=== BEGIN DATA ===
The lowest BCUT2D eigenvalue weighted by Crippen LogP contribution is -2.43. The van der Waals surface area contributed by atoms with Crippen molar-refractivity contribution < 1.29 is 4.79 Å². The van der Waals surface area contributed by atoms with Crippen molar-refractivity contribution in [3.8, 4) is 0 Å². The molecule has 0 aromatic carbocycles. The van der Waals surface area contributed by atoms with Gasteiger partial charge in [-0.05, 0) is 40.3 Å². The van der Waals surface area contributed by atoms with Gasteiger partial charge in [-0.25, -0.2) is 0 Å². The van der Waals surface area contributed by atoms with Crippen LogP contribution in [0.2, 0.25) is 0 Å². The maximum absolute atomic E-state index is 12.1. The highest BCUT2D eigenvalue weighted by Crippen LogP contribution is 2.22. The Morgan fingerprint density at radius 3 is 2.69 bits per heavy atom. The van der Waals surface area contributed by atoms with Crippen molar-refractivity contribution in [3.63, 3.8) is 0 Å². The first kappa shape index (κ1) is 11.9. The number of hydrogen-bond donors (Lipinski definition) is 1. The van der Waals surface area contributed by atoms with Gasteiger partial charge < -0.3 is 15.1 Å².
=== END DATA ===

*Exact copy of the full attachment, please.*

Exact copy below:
The lowest BCUT2D eigenvalue weighted by Crippen LogP contribution is -2.43. The van der Waals surface area contributed by atoms with Crippen molar-refractivity contribution < 1.29 is 4.79 Å². The van der Waals surface area contributed by atoms with Crippen molar-refractivity contribution in [3.8, 4) is 0 Å². The molecule has 0 aromatic carbocycles. The van der Waals surface area contributed by atoms with Gasteiger partial charge in [-0.05, 0) is 40.3 Å². The van der Waals surface area contributed by atoms with Gasteiger partial charge in [-0.25, -0.2) is 0 Å². The van der Waals surface area contributed by atoms with Crippen LogP contribution in [0.2, 0.25) is 0 Å². The maximum absolute atomic E-state index is 12.1. The highest BCUT2D eigenvalue weighted by Crippen LogP contribution is 2.22. The Morgan fingerprint density at radius 3 is 2.69 bits per heavy atom. The van der Waals surface area contributed by atoms with Crippen molar-refractivity contribution in [3.63, 3.8) is 0 Å². The first kappa shape index (κ1) is 11.9. The number of hydrogen-bond donors (Lipinski definition) is 1. The van der Waals surface area contributed by atoms with Gasteiger partial charge < -0.3 is 15.1 Å².